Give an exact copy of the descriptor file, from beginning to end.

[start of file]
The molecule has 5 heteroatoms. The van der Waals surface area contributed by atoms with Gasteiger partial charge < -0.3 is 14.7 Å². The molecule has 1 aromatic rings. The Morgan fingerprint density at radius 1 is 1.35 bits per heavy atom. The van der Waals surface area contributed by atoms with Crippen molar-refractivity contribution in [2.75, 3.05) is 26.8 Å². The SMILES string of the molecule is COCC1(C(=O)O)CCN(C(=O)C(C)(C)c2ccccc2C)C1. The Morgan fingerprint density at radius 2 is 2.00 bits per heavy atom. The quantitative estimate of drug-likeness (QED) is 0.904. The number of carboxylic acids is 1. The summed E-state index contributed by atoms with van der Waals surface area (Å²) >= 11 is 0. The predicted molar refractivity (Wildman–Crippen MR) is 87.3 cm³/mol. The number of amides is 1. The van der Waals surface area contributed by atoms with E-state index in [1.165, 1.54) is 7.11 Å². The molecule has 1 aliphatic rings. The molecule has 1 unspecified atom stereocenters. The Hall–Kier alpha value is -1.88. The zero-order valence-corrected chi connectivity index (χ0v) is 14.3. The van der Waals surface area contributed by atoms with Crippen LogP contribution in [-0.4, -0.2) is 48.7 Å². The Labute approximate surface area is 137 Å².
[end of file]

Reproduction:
The molecule has 5 heteroatoms. The van der Waals surface area contributed by atoms with Gasteiger partial charge < -0.3 is 14.7 Å². The molecule has 1 aromatic rings. The Morgan fingerprint density at radius 1 is 1.35 bits per heavy atom. The van der Waals surface area contributed by atoms with Crippen molar-refractivity contribution in [2.75, 3.05) is 26.8 Å². The SMILES string of the molecule is COCC1(C(=O)O)CCN(C(=O)C(C)(C)c2ccccc2C)C1. The Morgan fingerprint density at radius 2 is 2.00 bits per heavy atom. The quantitative estimate of drug-likeness (QED) is 0.904. The number of carboxylic acids is 1. The summed E-state index contributed by atoms with van der Waals surface area (Å²) >= 11 is 0. The predicted molar refractivity (Wildman–Crippen MR) is 87.3 cm³/mol. The number of amides is 1. The van der Waals surface area contributed by atoms with E-state index in [1.165, 1.54) is 7.11 Å². The molecule has 1 aliphatic rings. The molecule has 1 unspecified atom stereocenters. The Hall–Kier alpha value is -1.88. The zero-order valence-corrected chi connectivity index (χ0v) is 14.3. The van der Waals surface area contributed by atoms with Crippen LogP contribution in [-0.4, -0.2) is 48.7 Å². The Labute approximate surface area is 137 Å².